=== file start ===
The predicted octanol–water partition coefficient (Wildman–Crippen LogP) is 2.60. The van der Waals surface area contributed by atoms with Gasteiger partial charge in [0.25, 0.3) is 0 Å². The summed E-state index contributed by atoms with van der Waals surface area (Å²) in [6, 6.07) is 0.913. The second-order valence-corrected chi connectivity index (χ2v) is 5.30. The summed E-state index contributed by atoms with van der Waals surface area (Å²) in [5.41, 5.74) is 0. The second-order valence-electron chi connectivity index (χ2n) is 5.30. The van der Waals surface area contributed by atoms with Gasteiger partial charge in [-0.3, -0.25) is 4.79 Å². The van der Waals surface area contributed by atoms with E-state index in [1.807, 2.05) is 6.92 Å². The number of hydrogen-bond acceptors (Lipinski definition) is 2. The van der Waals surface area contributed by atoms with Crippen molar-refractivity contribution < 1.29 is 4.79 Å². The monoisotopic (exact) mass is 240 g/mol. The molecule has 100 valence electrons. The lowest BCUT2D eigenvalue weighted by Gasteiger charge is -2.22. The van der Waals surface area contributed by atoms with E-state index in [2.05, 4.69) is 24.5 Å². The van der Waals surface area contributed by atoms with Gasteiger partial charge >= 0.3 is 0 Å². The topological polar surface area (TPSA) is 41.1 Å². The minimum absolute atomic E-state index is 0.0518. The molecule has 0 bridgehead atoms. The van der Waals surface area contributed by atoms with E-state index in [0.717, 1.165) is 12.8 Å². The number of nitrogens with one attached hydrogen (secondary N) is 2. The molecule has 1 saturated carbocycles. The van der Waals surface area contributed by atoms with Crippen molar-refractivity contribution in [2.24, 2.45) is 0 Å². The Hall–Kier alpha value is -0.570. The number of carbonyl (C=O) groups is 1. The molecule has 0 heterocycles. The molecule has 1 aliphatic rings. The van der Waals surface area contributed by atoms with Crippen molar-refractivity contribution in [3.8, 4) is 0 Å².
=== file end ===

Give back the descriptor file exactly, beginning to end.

The predicted octanol–water partition coefficient (Wildman–Crippen LogP) is 2.60. The van der Waals surface area contributed by atoms with Gasteiger partial charge in [0.25, 0.3) is 0 Å². The summed E-state index contributed by atoms with van der Waals surface area (Å²) in [6, 6.07) is 0.913. The second-order valence-corrected chi connectivity index (χ2v) is 5.30. The summed E-state index contributed by atoms with van der Waals surface area (Å²) in [5.41, 5.74) is 0. The second-order valence-electron chi connectivity index (χ2n) is 5.30. The van der Waals surface area contributed by atoms with Gasteiger partial charge in [-0.3, -0.25) is 4.79 Å². The van der Waals surface area contributed by atoms with E-state index in [1.807, 2.05) is 6.92 Å². The number of hydrogen-bond acceptors (Lipinski definition) is 2. The van der Waals surface area contributed by atoms with Crippen molar-refractivity contribution < 1.29 is 4.79 Å². The monoisotopic (exact) mass is 240 g/mol. The molecule has 100 valence electrons. The lowest BCUT2D eigenvalue weighted by Gasteiger charge is -2.22. The van der Waals surface area contributed by atoms with E-state index in [2.05, 4.69) is 24.5 Å². The van der Waals surface area contributed by atoms with Gasteiger partial charge >= 0.3 is 0 Å². The topological polar surface area (TPSA) is 41.1 Å². The minimum absolute atomic E-state index is 0.0518. The molecule has 0 bridgehead atoms. The van der Waals surface area contributed by atoms with E-state index in [0.717, 1.165) is 12.8 Å². The number of nitrogens with one attached hydrogen (secondary N) is 2. The molecule has 1 saturated carbocycles. The van der Waals surface area contributed by atoms with Crippen molar-refractivity contribution in [2.24, 2.45) is 0 Å². The Hall–Kier alpha value is -0.570. The number of carbonyl (C=O) groups is 1. The molecule has 0 heterocycles. The molecule has 1 aliphatic rings. The van der Waals surface area contributed by atoms with Crippen molar-refractivity contribution in [3.8, 4) is 0 Å².